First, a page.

The one qualification of a SC judge is to write precise and clear law, and she is showing that she isn't precise or at all clear on what she says.

Kirby Olson said...

It's Obama's fault that he thinks "empathy" is what we need in a judge. Actually, we need judgement.

"Empathy" is what a mother needs. What criminals require is judgement.

Moms should always forgive and have empathy, and there is no other scale of values.

But a judge needs to have other criteria besides empathy: if Obama had used another word: equity, responsibility, reasonable, realistic, or just about any other measure aside from empathy we wouldn't have all these controversies about PRINCIPLES (I don't think Obama understands principles at all, he's totally unprincipled from the ground up, unlike his predecessor, who was all about principles!). The left has no sense of ethical norms, or any standards of any kind except tolerance and empathy. It's why they're so useless.

If nothing else, it would be great if Americans learned this much about the left during these proceedings. The left is totally unprincipled.

Jeremy said...

Ben (The Tiger) said..."That's usually how most of us end up in the party.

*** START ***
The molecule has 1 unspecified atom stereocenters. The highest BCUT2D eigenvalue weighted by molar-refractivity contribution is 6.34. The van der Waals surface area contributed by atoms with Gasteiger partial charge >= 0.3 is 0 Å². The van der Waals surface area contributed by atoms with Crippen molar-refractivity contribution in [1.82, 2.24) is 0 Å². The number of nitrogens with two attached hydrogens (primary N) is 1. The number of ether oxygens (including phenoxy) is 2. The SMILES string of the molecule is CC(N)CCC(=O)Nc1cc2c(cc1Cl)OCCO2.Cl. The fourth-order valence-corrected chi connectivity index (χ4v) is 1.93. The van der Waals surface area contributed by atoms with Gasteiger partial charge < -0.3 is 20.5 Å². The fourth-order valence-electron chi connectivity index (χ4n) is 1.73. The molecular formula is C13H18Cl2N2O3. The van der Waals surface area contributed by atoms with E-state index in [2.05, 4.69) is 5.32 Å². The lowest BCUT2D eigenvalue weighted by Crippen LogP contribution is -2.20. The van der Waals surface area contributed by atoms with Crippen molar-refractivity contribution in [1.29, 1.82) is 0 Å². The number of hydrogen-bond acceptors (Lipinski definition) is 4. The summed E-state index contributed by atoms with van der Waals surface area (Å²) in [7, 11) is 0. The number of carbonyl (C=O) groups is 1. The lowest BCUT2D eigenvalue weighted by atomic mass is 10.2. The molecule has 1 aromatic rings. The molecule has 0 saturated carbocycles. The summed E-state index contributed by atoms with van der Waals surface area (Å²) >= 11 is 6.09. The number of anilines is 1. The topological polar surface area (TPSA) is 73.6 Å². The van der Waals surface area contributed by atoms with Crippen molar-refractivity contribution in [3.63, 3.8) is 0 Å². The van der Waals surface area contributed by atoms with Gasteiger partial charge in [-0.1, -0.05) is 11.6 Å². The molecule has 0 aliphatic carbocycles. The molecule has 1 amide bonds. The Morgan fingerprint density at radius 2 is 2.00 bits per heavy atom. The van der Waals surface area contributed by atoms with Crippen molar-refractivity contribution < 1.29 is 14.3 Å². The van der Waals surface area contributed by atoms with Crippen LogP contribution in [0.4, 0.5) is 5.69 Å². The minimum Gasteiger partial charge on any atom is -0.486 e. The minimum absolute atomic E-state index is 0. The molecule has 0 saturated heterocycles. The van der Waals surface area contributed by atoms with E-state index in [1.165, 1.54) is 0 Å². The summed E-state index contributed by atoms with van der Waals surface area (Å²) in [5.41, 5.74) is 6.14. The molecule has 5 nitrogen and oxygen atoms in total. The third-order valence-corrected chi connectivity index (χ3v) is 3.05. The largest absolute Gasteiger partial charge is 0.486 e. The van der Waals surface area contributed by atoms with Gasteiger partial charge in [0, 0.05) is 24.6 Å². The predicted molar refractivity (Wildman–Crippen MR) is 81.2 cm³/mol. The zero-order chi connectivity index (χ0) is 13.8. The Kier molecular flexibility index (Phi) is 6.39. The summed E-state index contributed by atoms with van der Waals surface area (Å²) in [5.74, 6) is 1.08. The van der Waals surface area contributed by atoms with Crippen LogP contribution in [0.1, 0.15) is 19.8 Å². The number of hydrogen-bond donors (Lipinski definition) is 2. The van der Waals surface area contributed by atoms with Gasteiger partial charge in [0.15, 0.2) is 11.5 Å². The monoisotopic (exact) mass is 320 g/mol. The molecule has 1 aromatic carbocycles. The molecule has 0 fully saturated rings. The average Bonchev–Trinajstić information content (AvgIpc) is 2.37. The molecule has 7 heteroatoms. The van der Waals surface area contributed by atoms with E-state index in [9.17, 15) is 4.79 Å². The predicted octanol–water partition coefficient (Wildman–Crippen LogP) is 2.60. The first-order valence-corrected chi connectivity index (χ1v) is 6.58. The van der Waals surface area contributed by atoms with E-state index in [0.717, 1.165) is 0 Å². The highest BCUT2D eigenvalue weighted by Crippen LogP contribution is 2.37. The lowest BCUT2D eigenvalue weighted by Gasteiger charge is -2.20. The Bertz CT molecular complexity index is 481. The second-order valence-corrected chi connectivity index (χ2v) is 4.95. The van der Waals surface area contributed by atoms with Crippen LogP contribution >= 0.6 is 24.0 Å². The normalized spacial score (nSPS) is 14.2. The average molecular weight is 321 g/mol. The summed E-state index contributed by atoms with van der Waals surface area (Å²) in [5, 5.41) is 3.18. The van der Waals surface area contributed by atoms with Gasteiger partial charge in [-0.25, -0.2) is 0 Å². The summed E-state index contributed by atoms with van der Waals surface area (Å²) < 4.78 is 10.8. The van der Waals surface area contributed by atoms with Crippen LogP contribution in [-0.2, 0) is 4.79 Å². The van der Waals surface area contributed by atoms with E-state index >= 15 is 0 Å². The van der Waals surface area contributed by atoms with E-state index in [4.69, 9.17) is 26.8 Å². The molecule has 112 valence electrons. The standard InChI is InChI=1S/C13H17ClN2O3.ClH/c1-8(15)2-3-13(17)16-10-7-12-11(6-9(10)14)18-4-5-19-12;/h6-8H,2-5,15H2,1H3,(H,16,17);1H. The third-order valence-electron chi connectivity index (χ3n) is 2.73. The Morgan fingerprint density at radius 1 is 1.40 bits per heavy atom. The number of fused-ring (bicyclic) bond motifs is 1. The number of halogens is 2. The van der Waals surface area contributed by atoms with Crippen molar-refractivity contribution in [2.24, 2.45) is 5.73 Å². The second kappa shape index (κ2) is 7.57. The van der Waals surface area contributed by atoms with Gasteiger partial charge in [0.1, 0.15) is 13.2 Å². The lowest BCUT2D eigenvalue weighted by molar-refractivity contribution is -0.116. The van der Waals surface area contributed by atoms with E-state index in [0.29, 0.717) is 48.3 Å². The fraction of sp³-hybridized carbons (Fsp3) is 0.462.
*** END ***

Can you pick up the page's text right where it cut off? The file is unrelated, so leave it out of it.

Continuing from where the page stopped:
Pushed kicking and screaming by the other side..."

And good riddance, too.

Jeremy said...

Kirby - "The left is totally unprincipled."

Gee, thanks for the valuable insight...especially after watching Bush & Company over the past eight years.

Right wing drivel.

avwh said...

"I would hope that a wise Latina woman with the richness of her experiences would more often than not reach a better conclusion than a white male who hasn't lived that life."

How is that not racist? "A better conclusion" because of her race and sex?

She's disavowed it in the hearings, because she KNOWS she'd actually not be confirmed if she stuck with it - yet she said it in prepared remarks on multiple occasions, including published speeches.

I think she's the one who's a liar and knows it.

Scott M said...

Wow. It's not just an act. You really are a bitter, petty person.

Did one of your mothers slap you around too much, or not enough?

Sofa King said...

But be sure to aspire to neutrality when you do, since you're supposed to.

What makes a man turn neutral? Lust for gold? Power? Or were you just born with a heart full of neutrality?

Jeremy said...

All of the whining (nothing new there) and hand wringing about how Sotomayor will be an "activist" judge...